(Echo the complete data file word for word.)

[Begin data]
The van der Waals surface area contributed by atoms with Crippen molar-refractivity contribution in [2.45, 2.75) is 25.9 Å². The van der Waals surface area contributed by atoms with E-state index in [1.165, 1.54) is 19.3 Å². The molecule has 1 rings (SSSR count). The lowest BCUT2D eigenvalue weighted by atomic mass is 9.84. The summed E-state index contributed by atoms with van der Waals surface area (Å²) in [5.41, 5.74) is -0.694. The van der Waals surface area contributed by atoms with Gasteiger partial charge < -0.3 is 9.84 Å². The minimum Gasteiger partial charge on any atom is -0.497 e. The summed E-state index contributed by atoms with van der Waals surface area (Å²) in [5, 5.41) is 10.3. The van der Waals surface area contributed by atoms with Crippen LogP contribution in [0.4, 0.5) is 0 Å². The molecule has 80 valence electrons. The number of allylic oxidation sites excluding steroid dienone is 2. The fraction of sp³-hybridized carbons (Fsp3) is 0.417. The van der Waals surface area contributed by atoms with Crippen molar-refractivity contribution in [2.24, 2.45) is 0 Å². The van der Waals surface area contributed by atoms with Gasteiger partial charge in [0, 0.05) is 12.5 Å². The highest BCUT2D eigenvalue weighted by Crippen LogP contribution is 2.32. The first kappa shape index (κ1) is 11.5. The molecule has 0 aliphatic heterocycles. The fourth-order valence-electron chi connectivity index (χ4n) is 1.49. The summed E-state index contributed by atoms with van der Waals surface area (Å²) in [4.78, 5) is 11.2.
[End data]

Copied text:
The van der Waals surface area contributed by atoms with Crippen molar-refractivity contribution in [2.45, 2.75) is 25.9 Å². The van der Waals surface area contributed by atoms with E-state index in [1.165, 1.54) is 19.3 Å². The molecule has 1 rings (SSSR count). The lowest BCUT2D eigenvalue weighted by atomic mass is 9.84. The summed E-state index contributed by atoms with van der Waals surface area (Å²) in [5.41, 5.74) is -0.694. The van der Waals surface area contributed by atoms with Gasteiger partial charge < -0.3 is 9.84 Å². The minimum Gasteiger partial charge on any atom is -0.497 e. The summed E-state index contributed by atoms with van der Waals surface area (Å²) in [5, 5.41) is 10.3. The van der Waals surface area contributed by atoms with Crippen LogP contribution in [0.4, 0.5) is 0 Å². The molecule has 80 valence electrons. The number of allylic oxidation sites excluding steroid dienone is 2. The fraction of sp³-hybridized carbons (Fsp3) is 0.417. The van der Waals surface area contributed by atoms with Crippen molar-refractivity contribution in [2.24, 2.45) is 0 Å². The van der Waals surface area contributed by atoms with Gasteiger partial charge in [0, 0.05) is 12.5 Å². The highest BCUT2D eigenvalue weighted by Crippen LogP contribution is 2.32. The first kappa shape index (κ1) is 11.5. The molecule has 0 aliphatic heterocycles. The fourth-order valence-electron chi connectivity index (χ4n) is 1.49. The summed E-state index contributed by atoms with van der Waals surface area (Å²) in [4.78, 5) is 11.2.